How to Stay When You Want to Flee

Relationships are hard. Maintaining a happy coexistence with another human being – even someone you care deeply about – has its challenges. Like any living thing, relationships change over time and are bound to have at least some problems.

At the positive and negative extremes (“I love him unconditionally despite what he does that annoys me” or “I cannot tolerate life with her any longer”) the decision to stay or go is generally fairly clear.  In the middle, however, exists a vast expanse of gray area made up of all the reasons you should stay despite sometimes being unhappy, and all the reasons you should leave despite sometimes being happy.  That is where, one might say, the rubber meets the road.

People who leave a relationship as soon as it stops being easy breezy and requires effort may have commitment phobia (also called relationship anxiety). “The causes of commitment phobia are as varied as the people who suffer from it,” writes John Grohol, Psy.D. He has found that many people with commitment phobia are reluctant to commit to a romantic relationship because of their own poor prior experiences or those they have witnessed such as their parents’ difficult divorce.  Other common causes, he says, may include:

  • Fear of the relationship ending without notice or signs
  • An inability to determine and trust that this is the “right” relationship
  • Prior unhealthy relationship (characterized by abandonment, infidelity, abuse, etc.)
  • Trust issues associated with others one has been close to
  • Childhood trauma or abuse resulting in unmet childhood needs or attachment issues
  • Growing up amid complicated family dynamics

Grohol explains that people with commitment phobia typically want to be in a long-term relationship, but their anxiety overtakes that desire. For some, he says, their fear prevents them from getting involved at all. Others may commit at first, but only stay in the relationship for days or weeks. (Grohol, 2015)

When a relationship becomes difficult (however we define that), we are often tempted to blame ourselves, our partner, or both of us as a couple, and doing so gives us an excuse to not do the work that relationships require, writes Linda and Charlie Bloom, authors of several books on making love last. For some, that means starting new relationships, thinking each time that this one will be different (until it isn’t) or just avoiding relationships altogether. Breaking that cycle, however, involves doing the work. The Blooms say this includes:

  • Accepting responsibility for our own happiness and wellbeing, holding ourselves accountable, and acknowledging our ability to enact change. Letting others off the hook and letting go of the idea that someone else is responsible for our feelings.
  • Forgiving those who have disappointed us, and forgiving ourselves for our mistakes and poor choices.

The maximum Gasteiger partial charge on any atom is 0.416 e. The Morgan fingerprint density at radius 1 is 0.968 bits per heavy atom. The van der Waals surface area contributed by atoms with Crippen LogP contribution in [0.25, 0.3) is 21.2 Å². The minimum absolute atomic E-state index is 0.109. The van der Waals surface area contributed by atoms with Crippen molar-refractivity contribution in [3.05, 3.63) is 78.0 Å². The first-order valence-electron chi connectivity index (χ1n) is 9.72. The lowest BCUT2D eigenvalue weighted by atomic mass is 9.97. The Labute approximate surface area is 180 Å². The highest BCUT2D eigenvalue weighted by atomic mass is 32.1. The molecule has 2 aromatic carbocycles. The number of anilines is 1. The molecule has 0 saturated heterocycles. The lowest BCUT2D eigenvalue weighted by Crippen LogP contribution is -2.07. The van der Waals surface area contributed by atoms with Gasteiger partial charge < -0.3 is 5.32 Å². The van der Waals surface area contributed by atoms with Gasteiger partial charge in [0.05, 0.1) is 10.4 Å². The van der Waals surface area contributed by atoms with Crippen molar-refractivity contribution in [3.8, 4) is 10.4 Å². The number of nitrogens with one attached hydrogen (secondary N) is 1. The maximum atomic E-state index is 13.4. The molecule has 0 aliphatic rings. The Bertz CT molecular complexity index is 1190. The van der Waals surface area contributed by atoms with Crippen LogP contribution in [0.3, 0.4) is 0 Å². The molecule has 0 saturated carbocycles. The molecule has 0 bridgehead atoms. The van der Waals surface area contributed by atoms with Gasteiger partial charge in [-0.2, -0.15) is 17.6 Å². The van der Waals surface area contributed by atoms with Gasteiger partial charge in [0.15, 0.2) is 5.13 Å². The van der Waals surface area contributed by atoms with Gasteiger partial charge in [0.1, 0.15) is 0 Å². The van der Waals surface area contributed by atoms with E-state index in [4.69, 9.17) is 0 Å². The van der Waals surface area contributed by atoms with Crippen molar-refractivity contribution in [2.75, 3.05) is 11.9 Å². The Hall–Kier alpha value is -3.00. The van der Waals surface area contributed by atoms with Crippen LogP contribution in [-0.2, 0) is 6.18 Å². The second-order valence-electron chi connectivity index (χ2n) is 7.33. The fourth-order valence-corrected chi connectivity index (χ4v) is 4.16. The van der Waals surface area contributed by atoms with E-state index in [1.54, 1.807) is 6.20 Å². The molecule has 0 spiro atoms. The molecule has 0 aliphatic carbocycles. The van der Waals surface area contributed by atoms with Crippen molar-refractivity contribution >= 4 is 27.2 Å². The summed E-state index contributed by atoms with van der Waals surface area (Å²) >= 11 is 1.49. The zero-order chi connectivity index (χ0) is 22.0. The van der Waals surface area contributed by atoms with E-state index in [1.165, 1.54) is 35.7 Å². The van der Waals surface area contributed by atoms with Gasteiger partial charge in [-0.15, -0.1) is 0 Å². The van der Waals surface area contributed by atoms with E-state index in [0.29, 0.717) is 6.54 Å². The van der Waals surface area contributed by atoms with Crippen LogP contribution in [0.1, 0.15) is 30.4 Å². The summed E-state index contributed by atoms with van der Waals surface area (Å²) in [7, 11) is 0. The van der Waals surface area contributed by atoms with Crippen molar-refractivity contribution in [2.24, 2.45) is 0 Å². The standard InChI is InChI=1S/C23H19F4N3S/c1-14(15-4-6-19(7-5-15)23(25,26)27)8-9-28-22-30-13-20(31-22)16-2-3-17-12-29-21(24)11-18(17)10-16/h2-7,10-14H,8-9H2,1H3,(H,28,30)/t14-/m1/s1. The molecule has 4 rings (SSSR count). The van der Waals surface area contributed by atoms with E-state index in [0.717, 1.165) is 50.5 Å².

• Becoming more openhearted, while providing our own security and self-care.
  • Making and keeping a commitment to our own integrity.
  • Assessing our values and living what we say matters.
  • Having patience and trusting the process, which is a lifelong path.

(Bloom & Bloom, 2012)

Many of us have bought in to a number of relationship myths that actually make cultivating a strong relationship that lasts more difficult, if not impossible. Here are a few common ones.

A good relationship means you don’t have to work at it.

Good relationships may seem effortless, but they do require attention. Lisa Blum, Psy.D, explains that as long as both partners are trying and you see positive changes being made, that’s a good sign. Problems arise when you are unhappy more than you are happy, when bad patches last long enough to feel normal, or when only one partner is making all the effort.

He/She should know how I feel.

Expecting your partner to be a mind reader is unfair and unrealistic. A better measure, Blum says, is whether your partner actually listens to your words when you communicate your feelings.

If you’re truly in love, passion will never fade.

Passion ebbs and flows and is not necessarily an indication that your relationship is in trouble. Blum says that daily routines can be the culprit and suggests couples find ways to create time for each other.

Fights ruin relationships.

Fights can be really healthy, and an important form of communication and clearing the air,” says Blum, adding that what ruins relationships is not resolving your fights. How you fight matters, too, she says. Showing contempt for your partner through superiority, criticism, accusations, or insults is unproductive. Productive arguments include a mutual decision about how to manage the disagreement.

(Tartakovsky, Blum, 2016)

Another common myth is that couples therapy is only for relationships that are in trouble. While people often wait until they have been suffering for a long time to try therapy, therapy can be more effective at the first signs of conflict. It is easier to address what is happening and develop skills early on, before negative patterns are ingrained and harder to change.

For more information, contact Maria Droste’s Access Center at 303-867-4600.

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If you would like to speak to a therapist about this subject or about any other issue you may be experiencing, contact the Maria Droste Access Center at 303-867-4600.

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Grohol, J. (2015). What is Commitment Phobia & Relationship Anxiety?. Psych Central. Retrieved on March 1, 2017, from

Bloom, L. & Bloom, C. (2012) Do Relationships Really Have to Be This Hard? Psychology Today. Retrieved on March 1, 2017, from

Tartakovsky, M.,Blum, L. (2016). 8 Surprising Myths About Relationships. Psych Central. Retrieved on March 5, 2017, from